Sacred Excess: Organizational Ignorance in an Age of Toxic Data

Stefan Schwarzkopf*

*Corresponding author for this work

Research output: Contribution to journalReviewResearchpeer-review

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Abstract

Actors in data-intensive industries at times deliberately induce and reproduce organizational ignorance by engaging in over-production of data. This observation leads the paper to make two claims. First, members of these industries fetishize data excess not in order to reduce, but in order to reproduce and stabilize organizational ignorance. Second, in this process of fetishization, organizational ignorance gives rise to forms of collective effervescence similar to that found in totemistic religions. This effervescence allows organizational actors to draw defining lines around that which is marked as awe-inspiring, dangerous and off-limits, namely the sacred. In reviewing organizational ignorance from the perspective of the sacred, this paper proposes that, paradoxically, contemporary forms of data creation allow companies and industries to organize themselves around ignorance as opposed to the promise of knowledge and insight. The paper uses this theoretical proposal in order to outline the contours of an alternative ontology of organizational ignorance, one that understands this phenomenon in terms of excessive presence of data and information.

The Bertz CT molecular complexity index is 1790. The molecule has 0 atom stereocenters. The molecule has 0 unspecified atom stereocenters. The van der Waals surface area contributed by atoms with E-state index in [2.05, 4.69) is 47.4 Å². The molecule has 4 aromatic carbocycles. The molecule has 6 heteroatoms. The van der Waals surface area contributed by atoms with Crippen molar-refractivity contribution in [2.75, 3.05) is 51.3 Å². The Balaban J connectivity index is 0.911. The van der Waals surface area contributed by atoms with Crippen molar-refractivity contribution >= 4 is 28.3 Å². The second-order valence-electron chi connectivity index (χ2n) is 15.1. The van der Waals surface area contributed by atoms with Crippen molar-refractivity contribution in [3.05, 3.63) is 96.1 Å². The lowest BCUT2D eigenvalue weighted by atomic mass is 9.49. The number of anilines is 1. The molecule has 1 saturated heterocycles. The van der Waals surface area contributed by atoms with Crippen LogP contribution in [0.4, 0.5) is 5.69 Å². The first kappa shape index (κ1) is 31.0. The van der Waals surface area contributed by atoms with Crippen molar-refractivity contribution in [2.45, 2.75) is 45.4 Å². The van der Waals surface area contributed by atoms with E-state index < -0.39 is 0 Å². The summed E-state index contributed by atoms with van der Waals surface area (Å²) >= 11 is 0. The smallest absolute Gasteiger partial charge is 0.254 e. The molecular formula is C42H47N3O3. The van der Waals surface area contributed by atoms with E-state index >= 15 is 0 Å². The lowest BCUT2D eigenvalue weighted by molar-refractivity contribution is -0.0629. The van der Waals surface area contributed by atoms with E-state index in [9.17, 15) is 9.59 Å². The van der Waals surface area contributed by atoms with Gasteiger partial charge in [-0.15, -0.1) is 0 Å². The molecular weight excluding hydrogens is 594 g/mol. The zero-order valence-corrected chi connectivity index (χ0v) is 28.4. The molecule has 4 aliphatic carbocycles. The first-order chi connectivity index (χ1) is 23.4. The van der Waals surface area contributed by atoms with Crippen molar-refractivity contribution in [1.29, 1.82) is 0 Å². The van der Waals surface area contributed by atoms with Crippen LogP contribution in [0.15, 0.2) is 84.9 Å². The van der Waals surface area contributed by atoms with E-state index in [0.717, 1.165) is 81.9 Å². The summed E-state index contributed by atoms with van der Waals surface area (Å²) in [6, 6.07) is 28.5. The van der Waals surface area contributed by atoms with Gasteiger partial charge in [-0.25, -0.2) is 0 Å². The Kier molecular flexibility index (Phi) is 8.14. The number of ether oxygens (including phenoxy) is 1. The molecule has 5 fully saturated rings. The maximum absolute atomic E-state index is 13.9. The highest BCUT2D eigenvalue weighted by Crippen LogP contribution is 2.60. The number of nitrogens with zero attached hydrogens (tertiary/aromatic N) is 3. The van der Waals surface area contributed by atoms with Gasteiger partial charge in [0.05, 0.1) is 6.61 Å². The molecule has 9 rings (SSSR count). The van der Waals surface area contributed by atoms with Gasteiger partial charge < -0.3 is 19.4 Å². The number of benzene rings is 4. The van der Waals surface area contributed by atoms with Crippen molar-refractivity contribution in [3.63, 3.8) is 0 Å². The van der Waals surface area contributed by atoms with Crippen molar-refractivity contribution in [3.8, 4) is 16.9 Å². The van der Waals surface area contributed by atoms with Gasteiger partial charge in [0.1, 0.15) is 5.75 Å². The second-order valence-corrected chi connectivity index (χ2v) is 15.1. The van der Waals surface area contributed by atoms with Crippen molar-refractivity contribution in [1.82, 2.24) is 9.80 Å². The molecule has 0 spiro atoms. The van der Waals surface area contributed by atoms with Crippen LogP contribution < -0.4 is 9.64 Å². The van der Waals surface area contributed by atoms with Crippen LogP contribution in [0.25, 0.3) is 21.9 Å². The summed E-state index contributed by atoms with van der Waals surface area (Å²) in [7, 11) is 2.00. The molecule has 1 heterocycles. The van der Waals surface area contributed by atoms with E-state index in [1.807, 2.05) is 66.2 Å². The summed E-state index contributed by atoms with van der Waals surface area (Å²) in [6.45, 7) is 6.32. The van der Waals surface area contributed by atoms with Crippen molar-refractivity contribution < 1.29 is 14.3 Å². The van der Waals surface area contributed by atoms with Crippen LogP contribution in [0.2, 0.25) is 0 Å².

Original languageEnglish
JournalOrganization Studies
Volume41
Issue number2
Pages (from-to)197-217
Number of pages21
ISSN0170-8406
DOIs
Publication statusPublished - Feb 2020

Bibliographical note

Published online: January 28, 2019

Keywords

  • Data
  • Excess
  • Ignorance
  • Paradox
  • Sacred

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